We’ve been talking a lot about hemolytic anemias – we talked about how to figure out if your patient has a hemolytic anemia, and we talked about the DAT as a test that you would do to determine whether your patient’s hemolytic anemia falls into the immune category (warm or cold autoimmune hemolytic anemia) or the non-immune category.
Let’s look at the causes of hemolytic anemia, in general, and try to make sense out of a big list of disorders. We’ll go into depth on each disorder in separate posts.
One good way to think about the causes of hemolytic anemia is to break them down into inherited and acquired causes. The inherited causes of hemolytic anemia usually have some kind of defect in the red cell itself. Some involve defects in the red cell membrane (like hereditary spherocytosis and hereditary elliptocytosis) such that the membrane becomes unstable; some involve enzyme deficiencies (like glucose 6 phosphate dehydrogenase deficiency, where the patient is missing an enzyme that detoxifies the red cell); and some involve defects in globin structure or synthesis (like the hemoglobinopathies, in which there are qualitative defects in hemoglobin, or the thalassemias, in which there are quantitative defects in hemoglobin).
Acquired causes of hemolytic anemia can be immune-related (we already talked about warm and cold autoimmune hemolytic anemia), infection-related (e.g., malaria or clostridium infection), drug related (tons of drugs can elicit hemolysis), or related to something outside the red cell that is ripping cells up (these are called microangiopathic hemolytic anemias, and there are tons of different “somethings” that can rip up red cells).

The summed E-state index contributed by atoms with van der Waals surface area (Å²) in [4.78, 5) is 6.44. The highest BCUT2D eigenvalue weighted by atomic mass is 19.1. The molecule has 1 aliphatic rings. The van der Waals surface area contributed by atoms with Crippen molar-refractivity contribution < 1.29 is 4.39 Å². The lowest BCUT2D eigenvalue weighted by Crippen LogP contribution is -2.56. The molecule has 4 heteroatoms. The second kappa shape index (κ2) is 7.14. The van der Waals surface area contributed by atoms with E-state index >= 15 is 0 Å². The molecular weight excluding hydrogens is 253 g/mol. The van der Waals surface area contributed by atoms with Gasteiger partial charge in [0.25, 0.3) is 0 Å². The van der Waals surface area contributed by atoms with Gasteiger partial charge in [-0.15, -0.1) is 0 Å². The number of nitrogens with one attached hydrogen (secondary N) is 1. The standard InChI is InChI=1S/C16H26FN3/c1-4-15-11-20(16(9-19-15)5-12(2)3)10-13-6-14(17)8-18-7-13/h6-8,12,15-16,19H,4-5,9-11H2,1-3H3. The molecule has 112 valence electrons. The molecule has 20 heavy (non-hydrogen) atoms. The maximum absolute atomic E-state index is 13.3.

Usually, the inherited hemolytic anemias are chronic in nature. The patient often has a mild anemia (or no anemia) most of the time, because the bone marrow is working at its maximum to produce more red cells to replace the ones that are being destroyed. But sometimes, these patients undergo “crises,” in which something precipitates an increase in red cell destruction (parvovirus B19, for example, which loves to attack and destroy red cells) – and the already-maxed-out bone marrow can’t compensate, leaving the patient with way less red cells than normal. Acquired hemolytic anemias are usually acute in nature. Something happens to precipitate the anemia, and it’s a one-time, big hit to the red cells.
There are different ways to work up these anemias, but one thing that is done right away is the DAT. That will tell you whether your patient’s anemia falls into the immune category or not. If the DAT is positive, you have an immune process. If it’s negative, then you have a non-immune process – and we’ll talk about how to separate out all the non-immune causes of hemolysis when we discuss each disorder.
Note: the nice image of the red cell above was rendered by Andrew Mason, and can be found at: http://www.flickr.com/photos/a_mason/19191446/.
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